Culture

May 26, 2021

Creating an Innovative Culture for your Company

In this article, we review how to create and maintain a culture of innovation, first steps you'd want to take to make this a reality, and how to know it's working.

An innovative culture consists of developing skills and abilities to generate new products, services, or processes in different areas of society.

The innovative culture is perceived as those transformation and change processes that are implemented in:

  • Environment
  • Society
  • Culture
  • Science

Also, how they are applied through the recognition of all the capacities and experiences of the common individual, to link them from their way of thinking.

How can an innovative culture be encouraged and maintained?

If the managers think that changing the culture requires a direct impact on the values ​​and beliefs that employees have learned and shared, the task can appear to be difficult and complex. Values ​​and beliefs are part of people, they are in people’s minds, and therefore are difficult to change.

However, top managers, with their daily practice and example, with their behavior, in the way they exercise their responsibility and develop both formal and informal relationships with those around them, they are continually showing what they value and expect from their collaborators.

The values ​​and beliefs that form the culture of the company are largely the results of an accumulation of experiences resulting from a certain way of functioning of the management. This suggests that there is a much easier way to achieve change.


culture of innovation

Management as a promoter of the culture of innovation

Management can promote a culture conducive to innovation by changing the way it leads and guides its employees.

Essentially this means that the way to define managerial responsibilities, the different management systems, and the way to integrate and coordinate managerial action; recognize people's opinions and contributions to creativity and innovation.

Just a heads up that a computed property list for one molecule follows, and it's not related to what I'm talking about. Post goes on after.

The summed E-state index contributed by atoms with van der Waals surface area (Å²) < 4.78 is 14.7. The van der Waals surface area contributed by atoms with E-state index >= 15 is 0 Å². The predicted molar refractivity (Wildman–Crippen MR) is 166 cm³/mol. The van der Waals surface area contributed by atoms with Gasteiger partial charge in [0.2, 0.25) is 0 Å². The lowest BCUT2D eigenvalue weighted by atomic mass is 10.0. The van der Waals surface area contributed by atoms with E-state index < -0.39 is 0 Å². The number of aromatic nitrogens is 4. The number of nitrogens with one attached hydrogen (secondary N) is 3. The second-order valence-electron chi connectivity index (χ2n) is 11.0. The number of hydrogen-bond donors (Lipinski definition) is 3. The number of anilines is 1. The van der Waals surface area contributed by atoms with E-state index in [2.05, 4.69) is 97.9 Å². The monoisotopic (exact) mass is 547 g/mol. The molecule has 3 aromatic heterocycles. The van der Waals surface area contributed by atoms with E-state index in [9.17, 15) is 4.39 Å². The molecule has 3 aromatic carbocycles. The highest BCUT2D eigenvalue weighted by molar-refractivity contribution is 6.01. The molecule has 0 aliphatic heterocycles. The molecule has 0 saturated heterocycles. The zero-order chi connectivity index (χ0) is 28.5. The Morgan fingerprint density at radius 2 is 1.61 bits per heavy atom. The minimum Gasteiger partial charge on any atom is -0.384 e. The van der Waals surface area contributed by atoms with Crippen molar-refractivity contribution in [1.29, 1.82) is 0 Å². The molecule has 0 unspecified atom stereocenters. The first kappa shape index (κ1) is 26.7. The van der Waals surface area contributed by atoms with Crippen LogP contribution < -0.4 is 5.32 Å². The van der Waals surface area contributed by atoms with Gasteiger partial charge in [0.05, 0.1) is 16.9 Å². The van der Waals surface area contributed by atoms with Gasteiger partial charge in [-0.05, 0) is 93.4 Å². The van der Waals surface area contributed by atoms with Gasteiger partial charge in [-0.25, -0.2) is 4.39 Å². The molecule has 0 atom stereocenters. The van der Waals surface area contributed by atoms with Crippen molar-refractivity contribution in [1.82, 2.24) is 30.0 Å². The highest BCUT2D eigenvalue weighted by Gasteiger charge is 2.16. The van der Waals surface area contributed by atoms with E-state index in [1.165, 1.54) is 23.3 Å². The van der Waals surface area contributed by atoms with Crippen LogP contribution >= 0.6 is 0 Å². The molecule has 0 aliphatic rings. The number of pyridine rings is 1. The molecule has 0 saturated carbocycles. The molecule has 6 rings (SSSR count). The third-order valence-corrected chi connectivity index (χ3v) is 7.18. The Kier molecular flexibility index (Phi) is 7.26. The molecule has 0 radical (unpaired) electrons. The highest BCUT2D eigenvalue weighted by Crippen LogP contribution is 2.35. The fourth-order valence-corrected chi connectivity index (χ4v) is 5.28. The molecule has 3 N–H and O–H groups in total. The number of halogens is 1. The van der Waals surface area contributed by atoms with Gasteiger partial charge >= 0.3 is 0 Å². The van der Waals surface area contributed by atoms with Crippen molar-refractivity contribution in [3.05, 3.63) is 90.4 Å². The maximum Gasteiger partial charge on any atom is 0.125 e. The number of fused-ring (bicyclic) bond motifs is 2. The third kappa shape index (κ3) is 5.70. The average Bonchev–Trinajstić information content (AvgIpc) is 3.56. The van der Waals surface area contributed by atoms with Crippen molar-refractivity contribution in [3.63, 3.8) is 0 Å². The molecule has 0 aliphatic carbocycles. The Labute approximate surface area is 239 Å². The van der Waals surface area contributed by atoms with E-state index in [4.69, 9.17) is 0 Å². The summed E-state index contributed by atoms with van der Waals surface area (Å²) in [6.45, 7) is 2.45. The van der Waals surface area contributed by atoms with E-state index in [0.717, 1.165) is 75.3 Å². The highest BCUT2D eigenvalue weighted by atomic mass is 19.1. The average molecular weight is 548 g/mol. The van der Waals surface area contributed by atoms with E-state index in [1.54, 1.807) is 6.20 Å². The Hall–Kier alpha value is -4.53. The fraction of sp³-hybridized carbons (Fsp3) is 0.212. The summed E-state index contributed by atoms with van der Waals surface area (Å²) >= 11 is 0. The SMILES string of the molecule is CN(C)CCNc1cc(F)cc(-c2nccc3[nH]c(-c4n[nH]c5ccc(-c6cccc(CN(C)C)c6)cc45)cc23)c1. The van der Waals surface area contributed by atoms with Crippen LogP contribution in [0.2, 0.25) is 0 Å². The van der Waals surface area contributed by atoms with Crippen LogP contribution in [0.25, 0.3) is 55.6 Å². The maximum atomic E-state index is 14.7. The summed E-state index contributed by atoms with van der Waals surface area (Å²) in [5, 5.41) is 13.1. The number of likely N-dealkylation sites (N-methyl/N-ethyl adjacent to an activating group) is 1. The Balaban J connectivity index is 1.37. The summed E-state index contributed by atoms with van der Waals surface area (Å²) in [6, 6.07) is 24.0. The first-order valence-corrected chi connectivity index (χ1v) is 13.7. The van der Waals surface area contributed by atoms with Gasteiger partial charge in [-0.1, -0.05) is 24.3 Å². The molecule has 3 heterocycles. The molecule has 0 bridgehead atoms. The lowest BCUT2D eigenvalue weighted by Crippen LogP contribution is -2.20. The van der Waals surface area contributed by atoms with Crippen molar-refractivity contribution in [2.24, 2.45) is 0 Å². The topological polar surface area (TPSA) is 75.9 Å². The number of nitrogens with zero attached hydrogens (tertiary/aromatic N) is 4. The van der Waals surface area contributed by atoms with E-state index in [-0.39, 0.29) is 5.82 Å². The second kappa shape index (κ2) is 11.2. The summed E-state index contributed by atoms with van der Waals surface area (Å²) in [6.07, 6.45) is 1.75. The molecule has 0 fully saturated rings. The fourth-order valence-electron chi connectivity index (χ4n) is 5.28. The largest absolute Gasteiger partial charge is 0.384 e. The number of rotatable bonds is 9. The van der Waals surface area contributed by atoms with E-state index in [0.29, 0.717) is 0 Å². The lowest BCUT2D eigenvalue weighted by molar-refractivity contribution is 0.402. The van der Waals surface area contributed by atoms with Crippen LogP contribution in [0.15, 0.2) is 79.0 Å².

Clayton Christensen (1999), Harvard professor of innovation, reaches a similar conclusion when he states that: "Culture is composed of procedures, or ways of working together and shared criteria for making decisions, used repeatedly successfully over time, which have been adopted as basic assumptions."

The best alternative to create an innovative culture is to implement management practices, progressively involving all levels and with various means, which favor the innovative, entrepreneurial, and creative behavior that is pursued.

Changing the way we lead in each and every one of its aspects:

  • The way we set objectives, we plan, allocate resources, evaluate collaborators, reward, set levels of responsibility and give autonomy, manage information, etc.
  • We are shaping the culture, either consciously or, more often, unconsciously. Again, the task points to the highest echelons of our organizations.


culture of innovation

Important aspects to consider in this first approach to innovation:

The mere generation of ideas, if they are not implemented, does not obtain any desired impact and does not constitute innovation; Well, generating more ideas does not make us more innovative.